Guest Author Anna Banks: Finding Your Own Voice and Making It Sing

A strong, unique, commanding voice is something every author wants—or at least, you should want it. It tells you apart from other authors and their works. It makes someone remember your book long after they’ve read it. And unfortunately, it’s also something no editor or agent or critique partner can teach you.

Still, you can develop your writing voice—once you figure out what it is, and what you want it to be. A good first clue is to ask yourself what stories you’re drawn to. Do you like reading angsty emotion-fraught books? Do you like light-hearted snarky fiction? What attracts you to these books? Is it how the books make you feel? If so, try to notice how the author puts words to the page. Notice it, and be careful not to copy it. Voice is something you have to make your own. This can’t be stated enough.

But what is voice exactly?  Well, for starters, voice isn’t what you say—it’s how you say it. And you have a natural way of saying things, even if you don’t realize it. That’s going to be your voice as an author. Still, you might find that your voice as an author is different from the voice you’re striving to create for your individual characters (and yes, each character must have his or her own voice, else it feels like the same person telling the story for the entire book).

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My favorite way to add voice is to find a mundane phrase that we hear every day. For instance, in my first novel Of Poseidon, instead of saying it’s hot outside, my character Emma observes that it’s “sweaty-eight degrees.” My goal was to make Emma snarky, and so after I’ve finished writing the first draft, I went through strictly to enhance voice. This should be on your list of revisions each and every time you go through your first draft.

Find boring sentences in your manuscript that state a simple fact—and try to say it differently. Again in Of Poseidon, instead of stating that Emma was clumsy, I showed Emma acknowledging her own clumsiness in her own voice. She says, “Worst-case scenario, they saw me totter like an intoxicated walrus into this complete stranger…” It’s also important not to beat your readers about the head with too much voice. Just a simple phrase or sentence sprinkled throughout is the best way to show voice without overdoing it.

You can also show voice by how your character describes what he or she sees around him. Be careful that you don’t get too poetic or too snarky; voice has to sound natural to the character. If the character wouldn’t normally notice how chubby a baby’s fingers are compared with the long slender hands of its mother, then by all means, skip it, even if it sounds good. Sacrifice a beautiful sentence to keep voice. Beautiful sentences can be written all day long; voice is the hardest thing to capture in your manuscript. Find your balance, because too much voice can be exhausting for your reader to keep up with, too.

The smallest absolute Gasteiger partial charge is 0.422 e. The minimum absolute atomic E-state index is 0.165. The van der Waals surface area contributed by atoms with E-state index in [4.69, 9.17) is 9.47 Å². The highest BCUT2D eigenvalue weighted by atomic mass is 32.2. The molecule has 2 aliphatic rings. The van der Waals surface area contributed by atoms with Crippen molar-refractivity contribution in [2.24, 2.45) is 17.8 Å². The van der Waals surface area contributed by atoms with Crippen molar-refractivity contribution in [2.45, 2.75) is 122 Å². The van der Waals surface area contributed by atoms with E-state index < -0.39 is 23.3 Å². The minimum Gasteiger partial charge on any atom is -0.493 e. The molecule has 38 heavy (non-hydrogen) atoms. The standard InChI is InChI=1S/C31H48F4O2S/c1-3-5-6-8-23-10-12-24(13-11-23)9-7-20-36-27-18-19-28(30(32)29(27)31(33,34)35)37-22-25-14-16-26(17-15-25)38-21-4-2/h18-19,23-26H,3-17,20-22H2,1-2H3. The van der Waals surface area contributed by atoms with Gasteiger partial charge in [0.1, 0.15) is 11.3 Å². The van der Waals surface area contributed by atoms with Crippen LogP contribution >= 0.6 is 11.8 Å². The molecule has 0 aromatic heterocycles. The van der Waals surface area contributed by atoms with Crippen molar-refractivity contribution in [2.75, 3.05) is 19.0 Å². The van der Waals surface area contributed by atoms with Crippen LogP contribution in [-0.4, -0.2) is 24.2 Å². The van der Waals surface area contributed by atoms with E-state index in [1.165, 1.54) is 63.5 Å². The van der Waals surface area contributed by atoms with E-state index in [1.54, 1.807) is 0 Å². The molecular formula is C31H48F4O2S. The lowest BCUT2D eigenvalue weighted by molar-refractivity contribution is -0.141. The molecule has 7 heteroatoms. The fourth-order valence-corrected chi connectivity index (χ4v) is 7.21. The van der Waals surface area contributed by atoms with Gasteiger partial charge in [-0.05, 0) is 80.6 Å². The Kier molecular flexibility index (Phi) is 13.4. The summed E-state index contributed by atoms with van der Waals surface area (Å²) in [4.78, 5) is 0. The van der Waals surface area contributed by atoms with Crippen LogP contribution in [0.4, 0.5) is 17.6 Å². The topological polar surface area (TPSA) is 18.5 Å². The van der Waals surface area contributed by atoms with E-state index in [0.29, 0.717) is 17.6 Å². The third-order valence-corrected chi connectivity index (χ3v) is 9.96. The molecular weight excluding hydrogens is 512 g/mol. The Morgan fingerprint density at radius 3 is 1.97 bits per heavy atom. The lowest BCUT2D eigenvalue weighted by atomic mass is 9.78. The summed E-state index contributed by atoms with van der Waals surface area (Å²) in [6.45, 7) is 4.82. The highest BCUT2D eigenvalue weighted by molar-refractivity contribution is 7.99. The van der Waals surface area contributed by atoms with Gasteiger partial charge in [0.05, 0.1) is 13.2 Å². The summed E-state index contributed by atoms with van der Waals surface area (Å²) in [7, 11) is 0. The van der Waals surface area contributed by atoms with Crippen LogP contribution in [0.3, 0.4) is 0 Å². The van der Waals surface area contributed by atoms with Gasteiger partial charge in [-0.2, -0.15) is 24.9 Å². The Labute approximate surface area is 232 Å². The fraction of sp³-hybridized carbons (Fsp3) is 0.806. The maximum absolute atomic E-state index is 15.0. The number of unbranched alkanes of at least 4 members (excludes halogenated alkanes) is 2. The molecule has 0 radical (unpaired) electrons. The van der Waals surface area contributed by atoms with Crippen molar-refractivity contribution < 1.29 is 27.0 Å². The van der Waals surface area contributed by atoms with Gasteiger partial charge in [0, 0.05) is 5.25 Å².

Another way to find voice is to read your work aloud to yourself—or better yet, read it to someone else. Have them interrupt you when you start to sound boring. I know this sounds scary, and it is, but it’s imperative that you keep your reader entertained, even if you’re just saying something mundane, or nothing is happening as far as plot goes. Give your readers small nuggets of voice, and it will keep them turning the page.

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Voice presents opportunities to have your characters look at life or circumstances in unconventional ways, and give your reader something to think about. Don’t miss this opportunity in your writing to show who your characters are through voice, either in what they say or expressing how they do things.

I once polled a group of agents, asking them what they like to see most in the first pages of their submissions. The result? You guessed it—a distinct voice.

Key points to remember about voice:

· Don’t try to mimic another writer’s voice. Create your own. Stand out.

· Voice isn’t what you say, but how you say it.

· Read your work aloud and find opportunities to enhance your voice.

· Don’t put so much voice in your work that it becomes annoying, or exhausting to your reader. 

Happy writing! 

Want to win a critique of the first 50 pages of your book? Tweet at Anna Banks (@byannabanks) and Swoon Reads (@swoonreads) with the working title of your book, #loveyourNEMESIS, and #SwoonSweepstakes for a chance to win! Sweepstakes ends on 10/21.

Author spotlight

Anna Banks

NYT Bestselling YA author of The Syrena Legacy series: OF POSEIDON (2012), OF TRITON (2013), and OF NEPTUNE (2014). JOYRIDE …

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